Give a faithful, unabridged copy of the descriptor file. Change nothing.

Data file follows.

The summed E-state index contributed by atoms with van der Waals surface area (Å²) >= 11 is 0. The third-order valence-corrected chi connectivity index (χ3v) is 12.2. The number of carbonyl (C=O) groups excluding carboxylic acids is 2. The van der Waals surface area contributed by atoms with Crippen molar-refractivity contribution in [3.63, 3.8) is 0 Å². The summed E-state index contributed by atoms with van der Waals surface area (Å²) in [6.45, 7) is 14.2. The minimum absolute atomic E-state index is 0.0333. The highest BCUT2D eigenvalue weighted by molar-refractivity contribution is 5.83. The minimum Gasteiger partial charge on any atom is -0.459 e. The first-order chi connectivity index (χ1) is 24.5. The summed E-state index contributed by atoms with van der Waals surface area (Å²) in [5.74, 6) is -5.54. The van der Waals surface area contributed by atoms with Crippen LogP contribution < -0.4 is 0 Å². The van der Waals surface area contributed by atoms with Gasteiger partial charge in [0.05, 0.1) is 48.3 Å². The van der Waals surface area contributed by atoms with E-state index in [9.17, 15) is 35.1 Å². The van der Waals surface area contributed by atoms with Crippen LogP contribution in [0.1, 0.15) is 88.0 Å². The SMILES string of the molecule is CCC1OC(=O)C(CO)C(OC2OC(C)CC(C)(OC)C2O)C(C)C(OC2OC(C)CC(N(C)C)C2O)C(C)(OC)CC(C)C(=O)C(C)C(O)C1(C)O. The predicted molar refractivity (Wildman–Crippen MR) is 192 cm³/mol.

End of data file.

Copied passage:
The summed E-state index contributed by atoms with van der Waals surface area (Å²) >= 11 is 0. The third-order valence-corrected chi connectivity index (χ3v) is 12.2. The number of carbonyl (C=O) groups excluding carboxylic acids is 2. The van der Waals surface area contributed by atoms with Crippen molar-refractivity contribution in [3.63, 3.8) is 0 Å². The summed E-state index contributed by atoms with van der Waals surface area (Å²) in [6.45, 7) is 14.2. The minimum absolute atomic E-state index is 0.0333. The highest BCUT2D eigenvalue weighted by molar-refractivity contribution is 5.83. The minimum Gasteiger partial charge on any atom is -0.459 e. The first-order chi connectivity index (χ1) is 24.5. The summed E-state index contributed by atoms with van der Waals surface area (Å²) in [5.74, 6) is -5.54. The van der Waals surface area contributed by atoms with Crippen LogP contribution < -0.4 is 0 Å². The van der Waals surface area contributed by atoms with Gasteiger partial charge in [0.05, 0.1) is 48.3 Å². The van der Waals surface area contributed by atoms with E-state index in [9.17, 15) is 35.1 Å². The van der Waals surface area contributed by atoms with Crippen LogP contribution in [0.1, 0.15) is 88.0 Å². The SMILES string of the molecule is CCC1OC(=O)C(CO)C(OC2OC(C)CC(C)(OC)C2O)C(C)C(OC2OC(C)CC(N(C)C)C2O)C(C)(OC)CC(C)C(=O)C(C)C(O)C1(C)O. The predicted molar refractivity (Wildman–Crippen MR) is 192 cm³/mol.